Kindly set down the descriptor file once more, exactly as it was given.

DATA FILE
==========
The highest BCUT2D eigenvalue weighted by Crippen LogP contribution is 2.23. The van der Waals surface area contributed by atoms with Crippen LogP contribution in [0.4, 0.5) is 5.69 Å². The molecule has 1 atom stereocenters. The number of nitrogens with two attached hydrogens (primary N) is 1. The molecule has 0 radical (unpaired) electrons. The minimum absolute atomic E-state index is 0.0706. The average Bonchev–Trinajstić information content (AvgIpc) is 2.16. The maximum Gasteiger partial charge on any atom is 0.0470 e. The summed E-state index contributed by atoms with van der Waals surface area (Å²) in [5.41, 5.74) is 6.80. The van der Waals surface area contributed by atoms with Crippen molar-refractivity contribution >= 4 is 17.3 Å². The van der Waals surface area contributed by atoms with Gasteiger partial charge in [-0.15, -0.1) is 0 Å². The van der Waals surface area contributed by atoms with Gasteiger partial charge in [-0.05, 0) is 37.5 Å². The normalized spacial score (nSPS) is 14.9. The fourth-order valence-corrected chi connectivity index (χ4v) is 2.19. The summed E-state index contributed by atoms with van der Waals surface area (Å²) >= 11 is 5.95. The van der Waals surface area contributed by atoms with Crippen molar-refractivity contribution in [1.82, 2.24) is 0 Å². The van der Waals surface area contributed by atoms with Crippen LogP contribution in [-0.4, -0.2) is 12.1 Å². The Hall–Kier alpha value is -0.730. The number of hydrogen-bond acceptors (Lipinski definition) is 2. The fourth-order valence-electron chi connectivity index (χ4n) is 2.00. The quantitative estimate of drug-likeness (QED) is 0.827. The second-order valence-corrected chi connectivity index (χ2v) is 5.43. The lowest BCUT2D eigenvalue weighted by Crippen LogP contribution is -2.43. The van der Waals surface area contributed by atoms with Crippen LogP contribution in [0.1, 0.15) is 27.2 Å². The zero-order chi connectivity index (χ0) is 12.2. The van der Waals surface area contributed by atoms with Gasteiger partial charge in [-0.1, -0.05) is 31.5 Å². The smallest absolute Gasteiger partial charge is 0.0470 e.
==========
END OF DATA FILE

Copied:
The highest BCUT2D eigenvalue weighted by Crippen LogP contribution is 2.23. The van der Waals surface area contributed by atoms with Crippen LogP contribution in [0.4, 0.5) is 5.69 Å². The molecule has 1 atom stereocenters. The number of nitrogens with two attached hydrogens (primary N) is 1. The molecule has 0 radical (unpaired) electrons. The minimum absolute atomic E-state index is 0.0706. The average Bonchev–Trinajstić information content (AvgIpc) is 2.16. The maximum Gasteiger partial charge on any atom is 0.0470 e. The summed E-state index contributed by atoms with van der Waals surface area (Å²) in [5.41, 5.74) is 6.80. The van der Waals surface area contributed by atoms with Crippen molar-refractivity contribution >= 4 is 17.3 Å². The van der Waals surface area contributed by atoms with Gasteiger partial charge in [-0.15, -0.1) is 0 Å². The van der Waals surface area contributed by atoms with Gasteiger partial charge in [-0.05, 0) is 37.5 Å². The normalized spacial score (nSPS) is 14.9. The fourth-order valence-corrected chi connectivity index (χ4v) is 2.19. The summed E-state index contributed by atoms with van der Waals surface area (Å²) >= 11 is 5.95. The van der Waals surface area contributed by atoms with Crippen molar-refractivity contribution in [1.82, 2.24) is 0 Å². The van der Waals surface area contributed by atoms with Crippen LogP contribution in [-0.4, -0.2) is 12.1 Å². The Hall–Kier alpha value is -0.730. The number of hydrogen-bond acceptors (Lipinski definition) is 2. The fourth-order valence-electron chi connectivity index (χ4n) is 2.00. The quantitative estimate of drug-likeness (QED) is 0.827. The second-order valence-corrected chi connectivity index (χ2v) is 5.43. The lowest BCUT2D eigenvalue weighted by Crippen LogP contribution is -2.43. The van der Waals surface area contributed by atoms with Crippen LogP contribution in [0.1, 0.15) is 27.2 Å². The zero-order chi connectivity index (χ0) is 12.2. The van der Waals surface area contributed by atoms with Gasteiger partial charge in [-0.1, -0.05) is 31.5 Å². The smallest absolute Gasteiger partial charge is 0.0470 e.